Spain's Constitutional Court repeals Catalan language regulations
Judges ban rules calling for more Catalan in film dubbing, education for new migrants and customer service
The Spanish Constitutional Court on Tuesday partially repealed regulations in four laws passed by the Catalan Parliament fostering use of the Catalan language. In the Cinema Law, the Immigrant Reception Law, the Consumer Code and the Audiovisual Law, the court decided to ban rules requiring a greater presence of the language in film dubbing, education for new migrants, customer service in private companies and the public media. Yet, the court did uphold other articles in the laws that had been challenged by the Spanish ruling party, the People’s Party, and the Spanish Ombudsman.
The law passed by the Catalan Parliament obliging cinemas to show 50% of their films in Catalan was called “disproportionate” by the Constitutional Court, which lowered the figure to a maximum of 25%. The judges also ruled that new migrants should not receive their initial education in Catalan, ahead of Spanish, as the law had demanded. The thinking of the lawmakers in Barcelona was to protect the Catalan language, which has fewer overall speakers than Spanish, while the Court argues that this regulation restricts the learning of Spanish.
The Catalan Consumer Code passed in 2010 was also subject to a partial ban, which came in response to the regulation obliging private firms to offer customer service in any of the official languages in Catalonia: Catalan, Spanish or Occitan in Val d’Aran. According to the court, companies cannot be held to the same degree of language regulation as the public administration, and so it ruled against the penalties foreseen in law. The Constitutional Court also ruled that the public media can prioritize Catalan, as long as “this does not mean excluding Spanish.”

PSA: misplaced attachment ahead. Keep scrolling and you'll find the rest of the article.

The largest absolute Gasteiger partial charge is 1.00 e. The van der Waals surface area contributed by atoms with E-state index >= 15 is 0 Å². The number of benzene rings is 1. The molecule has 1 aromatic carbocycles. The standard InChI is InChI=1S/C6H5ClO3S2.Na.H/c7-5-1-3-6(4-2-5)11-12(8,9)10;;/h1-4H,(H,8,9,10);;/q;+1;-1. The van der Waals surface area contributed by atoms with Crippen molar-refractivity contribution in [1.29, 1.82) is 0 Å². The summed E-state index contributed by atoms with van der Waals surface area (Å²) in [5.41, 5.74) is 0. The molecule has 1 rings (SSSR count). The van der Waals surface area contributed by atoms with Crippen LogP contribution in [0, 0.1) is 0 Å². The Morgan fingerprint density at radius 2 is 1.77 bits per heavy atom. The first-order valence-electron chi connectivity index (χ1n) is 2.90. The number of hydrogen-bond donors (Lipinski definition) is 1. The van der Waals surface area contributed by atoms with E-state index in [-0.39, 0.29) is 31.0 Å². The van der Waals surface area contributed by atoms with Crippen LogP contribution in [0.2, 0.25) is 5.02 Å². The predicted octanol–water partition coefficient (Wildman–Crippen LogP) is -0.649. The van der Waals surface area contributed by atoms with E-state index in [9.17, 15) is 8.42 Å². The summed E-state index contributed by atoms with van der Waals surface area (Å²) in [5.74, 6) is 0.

In the past few days, the court also ruled on other disputes between the Catalan and the Spanish governments. While it sided with Barcelona on the Spanish Law on Professional Training last week, on Wednesday it annulled a disposition in the 2017 Catalan budget for a potential referendum on independence. Meanwhile, the judges ruled that budget items referring to electoral processes will also be annulled if used to fund a plebiscite. Nevertheless, the Catalan government still intends to go ahead with calling a vote on self-determination for October 1.